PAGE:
Diabetes care is not a priority. Adolescents with diabetes have trouble making their diabetes a priority in their lives. It is not that they don’t care about it, but they tend to care more about other things, such as fitting in with their friends, not being noticed for having diabetes, and not being different from their peers. They usually do not want parents, friends, and teachers to focus on their diabetes, and when there is focus on it they can be easily embarrassed. They care about their activities, sports, friendships, and, hopefully, class work. If diabetes care fits easily into the day, it might happen. If not, it might not happen.
Diabetes care is complicated. Today’s diabetes care regimens are more complicated than regimens in years gone by, when one, two, or three injections of insulin a day were the norm. Most teens are now encouraged to inject both a basal insulin once or twice a day and fast-acting insulin at meals or to use an insulin pump. They are asked to check their blood glucose level four or more times a day, count carbohydrates, eat healthy foods, exercise, carry supplies with them, maintain an insulin pump, and keep records of their blood glucose levels.
Although these therapies have the distinct advantage of providing a better match between insulin, food, and exercise, they require time and constant attention. And teens are notorious for not being able to attend constantly and consistently to anything! Most are not particularly good at it. How often do teens have to be reminded to pick up their laundry, take out the garbage, or do other chores? In many cases, a complicated, modern diabetes regimen is more than an adolescent can handle on a sustained basis.
Tips for helping your teen
The good news is that most teens who have periods of giving up on their diabetes care eventually mature and start to do better again. There is often a struggle around the transfer of responsibility that typically occurs between 13 and 17 years. Kids whose parents took full responsibility for their diabetes care when they were children are accustomed to having someone else do it for them. It takes some time and maturity for them to begin to consider themselves responsible for their diabetes. In the meantime, here are some suggestions that may be helpful while you wait for your teen to take hold.
Stay involved. Most teens (and adults, too) don’t do well with diabetes tasks unless someone is helping to encourage them and make them accountable. To help your teen take charge (without feeling abandoned to figure it all out on his own), ask your teen what is helpful for you to do and what is not. Make a point of repeating this conversation from time to time, even if things are going well. Your teen’s needs will change over time: He may need you to do more during stressful times such as final exams, or less, as he decides that taking more responsibility is worth the increased freedom he gets as a result. If you see that diabetes care tasks are not being done, let your teen know that you’ve noticed, and ask what’s going on. Then listen carefully so that you can help your teen work out a solution.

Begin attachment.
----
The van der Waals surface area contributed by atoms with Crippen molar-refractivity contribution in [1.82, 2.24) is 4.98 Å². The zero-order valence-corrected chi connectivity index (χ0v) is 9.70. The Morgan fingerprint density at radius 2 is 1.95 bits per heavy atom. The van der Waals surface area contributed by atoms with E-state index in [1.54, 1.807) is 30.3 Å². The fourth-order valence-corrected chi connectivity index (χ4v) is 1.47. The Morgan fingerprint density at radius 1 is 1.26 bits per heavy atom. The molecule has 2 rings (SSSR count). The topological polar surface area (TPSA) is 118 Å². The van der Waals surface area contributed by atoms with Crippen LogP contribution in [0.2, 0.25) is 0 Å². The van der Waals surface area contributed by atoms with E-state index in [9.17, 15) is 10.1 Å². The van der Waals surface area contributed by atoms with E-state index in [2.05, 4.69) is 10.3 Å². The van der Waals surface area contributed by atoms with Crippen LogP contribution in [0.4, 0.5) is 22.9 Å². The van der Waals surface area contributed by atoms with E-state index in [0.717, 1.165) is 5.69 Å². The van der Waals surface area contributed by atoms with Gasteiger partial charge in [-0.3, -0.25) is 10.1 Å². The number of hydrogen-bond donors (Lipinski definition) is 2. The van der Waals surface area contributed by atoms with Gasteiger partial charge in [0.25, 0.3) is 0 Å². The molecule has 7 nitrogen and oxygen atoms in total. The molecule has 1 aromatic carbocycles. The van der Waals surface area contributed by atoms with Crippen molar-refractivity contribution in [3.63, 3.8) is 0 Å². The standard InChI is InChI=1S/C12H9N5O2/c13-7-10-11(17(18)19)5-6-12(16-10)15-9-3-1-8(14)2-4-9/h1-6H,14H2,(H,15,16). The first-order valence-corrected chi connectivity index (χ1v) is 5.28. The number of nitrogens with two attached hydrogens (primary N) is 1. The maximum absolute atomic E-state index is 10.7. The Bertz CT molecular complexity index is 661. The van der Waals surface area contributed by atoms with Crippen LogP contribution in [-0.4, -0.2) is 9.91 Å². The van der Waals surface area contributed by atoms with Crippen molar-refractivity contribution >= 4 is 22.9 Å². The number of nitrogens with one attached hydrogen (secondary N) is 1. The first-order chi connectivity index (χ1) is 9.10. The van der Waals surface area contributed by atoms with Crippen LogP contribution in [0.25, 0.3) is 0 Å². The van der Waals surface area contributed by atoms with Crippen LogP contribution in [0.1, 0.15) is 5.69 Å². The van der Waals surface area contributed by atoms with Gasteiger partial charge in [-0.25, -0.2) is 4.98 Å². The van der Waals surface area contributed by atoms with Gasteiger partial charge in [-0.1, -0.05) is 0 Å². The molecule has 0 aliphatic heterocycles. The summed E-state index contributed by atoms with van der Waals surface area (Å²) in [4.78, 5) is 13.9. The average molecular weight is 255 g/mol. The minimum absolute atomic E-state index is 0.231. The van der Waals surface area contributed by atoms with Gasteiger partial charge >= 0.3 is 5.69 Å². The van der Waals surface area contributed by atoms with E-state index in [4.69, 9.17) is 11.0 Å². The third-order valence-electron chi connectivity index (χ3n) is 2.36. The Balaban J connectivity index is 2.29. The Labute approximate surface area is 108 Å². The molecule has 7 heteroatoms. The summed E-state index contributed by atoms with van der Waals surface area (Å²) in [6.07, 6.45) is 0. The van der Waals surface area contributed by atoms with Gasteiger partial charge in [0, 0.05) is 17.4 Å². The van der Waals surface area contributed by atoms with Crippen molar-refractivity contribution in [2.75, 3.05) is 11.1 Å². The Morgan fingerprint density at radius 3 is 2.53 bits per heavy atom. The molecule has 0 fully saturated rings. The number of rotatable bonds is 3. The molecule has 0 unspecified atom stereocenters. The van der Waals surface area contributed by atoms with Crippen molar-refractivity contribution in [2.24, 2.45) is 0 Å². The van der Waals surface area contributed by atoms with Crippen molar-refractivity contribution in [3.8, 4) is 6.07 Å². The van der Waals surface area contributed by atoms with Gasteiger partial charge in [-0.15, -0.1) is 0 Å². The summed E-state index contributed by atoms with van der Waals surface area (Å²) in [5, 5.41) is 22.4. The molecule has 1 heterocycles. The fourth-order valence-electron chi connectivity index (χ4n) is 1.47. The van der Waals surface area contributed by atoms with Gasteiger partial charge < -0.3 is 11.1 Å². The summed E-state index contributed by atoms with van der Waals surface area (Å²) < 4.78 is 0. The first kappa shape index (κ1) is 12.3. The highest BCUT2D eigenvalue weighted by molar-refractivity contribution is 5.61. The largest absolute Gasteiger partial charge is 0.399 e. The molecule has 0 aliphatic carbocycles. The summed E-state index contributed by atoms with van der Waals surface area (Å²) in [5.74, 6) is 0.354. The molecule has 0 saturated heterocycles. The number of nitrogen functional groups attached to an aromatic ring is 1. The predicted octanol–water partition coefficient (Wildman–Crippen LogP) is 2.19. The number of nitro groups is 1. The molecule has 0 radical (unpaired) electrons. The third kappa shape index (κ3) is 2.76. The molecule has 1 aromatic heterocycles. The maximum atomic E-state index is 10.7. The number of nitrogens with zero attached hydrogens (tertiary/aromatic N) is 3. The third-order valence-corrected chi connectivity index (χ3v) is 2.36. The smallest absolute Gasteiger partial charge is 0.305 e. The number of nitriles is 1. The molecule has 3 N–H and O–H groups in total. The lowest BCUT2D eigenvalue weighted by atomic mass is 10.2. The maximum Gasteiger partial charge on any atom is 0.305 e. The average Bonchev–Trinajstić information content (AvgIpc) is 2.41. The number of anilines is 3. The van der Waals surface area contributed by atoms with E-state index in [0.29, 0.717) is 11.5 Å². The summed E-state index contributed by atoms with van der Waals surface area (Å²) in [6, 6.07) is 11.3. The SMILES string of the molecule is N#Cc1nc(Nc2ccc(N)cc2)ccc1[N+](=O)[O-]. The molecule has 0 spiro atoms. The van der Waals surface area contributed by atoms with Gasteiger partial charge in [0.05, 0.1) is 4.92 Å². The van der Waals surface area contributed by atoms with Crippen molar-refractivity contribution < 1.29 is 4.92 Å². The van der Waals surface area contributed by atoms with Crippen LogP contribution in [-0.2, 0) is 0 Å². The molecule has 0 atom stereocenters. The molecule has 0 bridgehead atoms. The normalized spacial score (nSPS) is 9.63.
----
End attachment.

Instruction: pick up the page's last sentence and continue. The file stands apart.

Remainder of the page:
Find a health-care provider your teen likes. A strong relationship between your teen and his doctor, diabetes educator, or dietitian is critical, both to the health-care provider’s ability to evaluate and motivate your child, and to your child’s ability to communicate with the health-care provider. Do your best to choose health-care providers who listen to what your teen has to say and who are willing to offer alternatives based on your teen’s preferences. If you see your teen listening silently to a plan of care then failing to follow it once out of the office, it may be that your teen doesn’t feel safe objecting to the plan or asking for accommodations. He may need some help with speaking up, or he might do better with a different health-care provider. However, it may also be that he feels uncomfortable expressing his needs or concerns openly in front of you. So don’t hesitate to allow your teen some time alone with his health-care providers.